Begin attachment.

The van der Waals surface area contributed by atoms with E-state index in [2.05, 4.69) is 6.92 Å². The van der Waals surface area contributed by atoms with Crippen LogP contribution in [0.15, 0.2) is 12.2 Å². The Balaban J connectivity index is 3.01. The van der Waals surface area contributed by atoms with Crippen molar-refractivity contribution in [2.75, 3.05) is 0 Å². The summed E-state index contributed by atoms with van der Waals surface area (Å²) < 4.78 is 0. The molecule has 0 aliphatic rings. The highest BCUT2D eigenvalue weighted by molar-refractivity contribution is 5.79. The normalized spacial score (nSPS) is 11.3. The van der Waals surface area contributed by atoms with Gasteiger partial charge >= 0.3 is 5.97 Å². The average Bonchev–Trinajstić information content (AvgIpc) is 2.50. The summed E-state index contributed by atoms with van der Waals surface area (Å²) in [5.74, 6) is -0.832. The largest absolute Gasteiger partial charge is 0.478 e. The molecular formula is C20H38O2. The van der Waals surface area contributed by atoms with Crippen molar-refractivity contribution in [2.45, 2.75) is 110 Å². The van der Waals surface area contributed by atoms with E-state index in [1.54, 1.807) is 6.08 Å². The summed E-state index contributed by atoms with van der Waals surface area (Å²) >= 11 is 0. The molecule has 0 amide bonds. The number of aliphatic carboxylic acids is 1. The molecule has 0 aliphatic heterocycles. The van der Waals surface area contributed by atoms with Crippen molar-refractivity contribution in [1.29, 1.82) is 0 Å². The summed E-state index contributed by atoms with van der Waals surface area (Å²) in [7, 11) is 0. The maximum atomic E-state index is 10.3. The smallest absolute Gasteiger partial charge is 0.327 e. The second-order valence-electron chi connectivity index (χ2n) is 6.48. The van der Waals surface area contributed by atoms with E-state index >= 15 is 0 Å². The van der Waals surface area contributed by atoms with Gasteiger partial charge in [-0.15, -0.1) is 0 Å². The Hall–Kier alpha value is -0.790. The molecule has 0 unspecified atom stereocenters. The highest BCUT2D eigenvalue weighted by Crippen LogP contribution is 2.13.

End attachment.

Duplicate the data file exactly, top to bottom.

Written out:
The van der Waals surface area contributed by atoms with E-state index in [2.05, 4.69) is 6.92 Å². The van der Waals surface area contributed by atoms with Crippen LogP contribution in [0.15, 0.2) is 12.2 Å². The Balaban J connectivity index is 3.01. The van der Waals surface area contributed by atoms with Crippen molar-refractivity contribution in [2.75, 3.05) is 0 Å². The summed E-state index contributed by atoms with van der Waals surface area (Å²) < 4.78 is 0. The molecule has 0 aliphatic rings. The highest BCUT2D eigenvalue weighted by molar-refractivity contribution is 5.79. The normalized spacial score (nSPS) is 11.3. The van der Waals surface area contributed by atoms with Gasteiger partial charge >= 0.3 is 5.97 Å². The average Bonchev–Trinajstić information content (AvgIpc) is 2.50. The summed E-state index contributed by atoms with van der Waals surface area (Å²) in [5.74, 6) is -0.832. The largest absolute Gasteiger partial charge is 0.478 e. The molecular formula is C20H38O2. The van der Waals surface area contributed by atoms with Crippen molar-refractivity contribution in [2.45, 2.75) is 110 Å². The van der Waals surface area contributed by atoms with E-state index in [1.54, 1.807) is 6.08 Å². The summed E-state index contributed by atoms with van der Waals surface area (Å²) >= 11 is 0. The molecule has 0 amide bonds. The number of aliphatic carboxylic acids is 1. The molecule has 0 aliphatic heterocycles. The van der Waals surface area contributed by atoms with Crippen molar-refractivity contribution in [1.29, 1.82) is 0 Å². The summed E-state index contributed by atoms with van der Waals surface area (Å²) in [7, 11) is 0. The maximum atomic E-state index is 10.3. The smallest absolute Gasteiger partial charge is 0.327 e. The second-order valence-electron chi connectivity index (χ2n) is 6.48. The van der Waals surface area contributed by atoms with E-state index >= 15 is 0 Å². The van der Waals surface area contributed by atoms with Gasteiger partial charge in [-0.15, -0.1) is 0 Å². The Hall–Kier alpha value is -0.790. The molecule has 0 unspecified atom stereocenters. The highest BCUT2D eigenvalue weighted by Crippen LogP contribution is 2.13.